As a country, India is perhaps at the right inflection point. The government of India is aggressively promoting digital India with the ultimate objective of powering India into a digital powerhouse backed by the foundation of technology. At the same time, there is another massive wave that is sweeping India. The startup wave has reached unprecedented heights, and India now is one among the first five largest startup communities in the world with the number of start-ups crossing 4,200 (according to a recent Nasscom-Zinnov report). The Prime Minister too has been pitching actively for startups, and has publicly quoted that startups are key for India’s transformation.
Given the fact that the Government wants transformation enabled by technology, and wants to quickly move with speed to solve some of India’s biggest problems, startups may hold the key for transforming India, as they can look at traditional problems with new solutions.
Take an area like agriculture, which is now plagued by serious issues of farmer suicides and lower yields? Can startups make a difference? Bangalore-based startup, CropIn Technology, has a mobile and cloud-based solution that aims to empower the Indian farmer by making every crop traceable. By using a mobile app, 600 acres can be covered in one man day vis-à-vis the 90 man day period that is typically required. The result – farm productivity has been raised by a minimum of 10-15 percent.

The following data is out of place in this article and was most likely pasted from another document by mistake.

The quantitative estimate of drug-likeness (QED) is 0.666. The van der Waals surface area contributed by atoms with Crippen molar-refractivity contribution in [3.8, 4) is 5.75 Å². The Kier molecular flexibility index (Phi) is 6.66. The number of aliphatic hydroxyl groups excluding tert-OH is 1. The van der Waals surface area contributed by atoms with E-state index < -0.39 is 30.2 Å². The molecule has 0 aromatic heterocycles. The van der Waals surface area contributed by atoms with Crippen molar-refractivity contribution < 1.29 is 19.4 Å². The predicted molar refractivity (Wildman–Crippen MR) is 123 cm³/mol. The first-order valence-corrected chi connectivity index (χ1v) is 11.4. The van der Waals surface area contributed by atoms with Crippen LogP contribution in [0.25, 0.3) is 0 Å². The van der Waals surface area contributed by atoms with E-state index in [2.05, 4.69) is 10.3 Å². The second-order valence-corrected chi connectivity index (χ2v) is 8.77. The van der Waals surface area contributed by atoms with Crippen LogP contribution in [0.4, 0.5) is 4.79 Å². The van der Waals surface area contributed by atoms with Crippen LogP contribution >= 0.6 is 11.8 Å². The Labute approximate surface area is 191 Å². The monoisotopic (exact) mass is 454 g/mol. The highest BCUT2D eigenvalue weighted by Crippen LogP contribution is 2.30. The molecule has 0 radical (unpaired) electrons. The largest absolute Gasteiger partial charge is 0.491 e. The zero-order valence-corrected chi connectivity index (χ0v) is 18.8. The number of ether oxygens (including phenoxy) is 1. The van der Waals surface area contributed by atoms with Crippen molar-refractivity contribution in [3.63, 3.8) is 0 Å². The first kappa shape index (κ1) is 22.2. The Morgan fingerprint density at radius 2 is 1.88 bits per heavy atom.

Another big problem that India faces today is the lack of electricity. India has always been a power deficit country, and has consistently suffered grid failures and power blackouts. While the government is looking at technologies such as smart grids to curb thefts and leakages in transmission and distribution, the answer may lie in a solution by Delhi-based startup Zenatix. The startup uses sensors and smart meters to monitor real-time power consumption and advises firms on how they can cut down their energy consumption with minimum effort. For example, for the Indraprastha Institute of Information Technology (IIIT-Delhi ), the firm has been able to save more than Rs 18 lakh per annum, which is roughly equivalent to one month’s energy consumption. Similarly, Mumbai-based startup 2020 Imaging, is looking at using video analytics to prevent stampedes, detect terrorist attacks and aid traffic management.
Armed with a disruptive and frugal mindset, startups can completely change the way traditional problems can be conquered. Unlike traditional firms, startups are not bothered about legacy technologies – they are only concerned about providing value – as it is the key for their existence and future competitiveness.
As more and more Indian startups enter the fray, they will start challenging the way traditional technologies are deployed and implemented. While not every startup will be a success, their rapid rise will ensure that traditional giants will be forced to think innovatively and push the bar for excellence.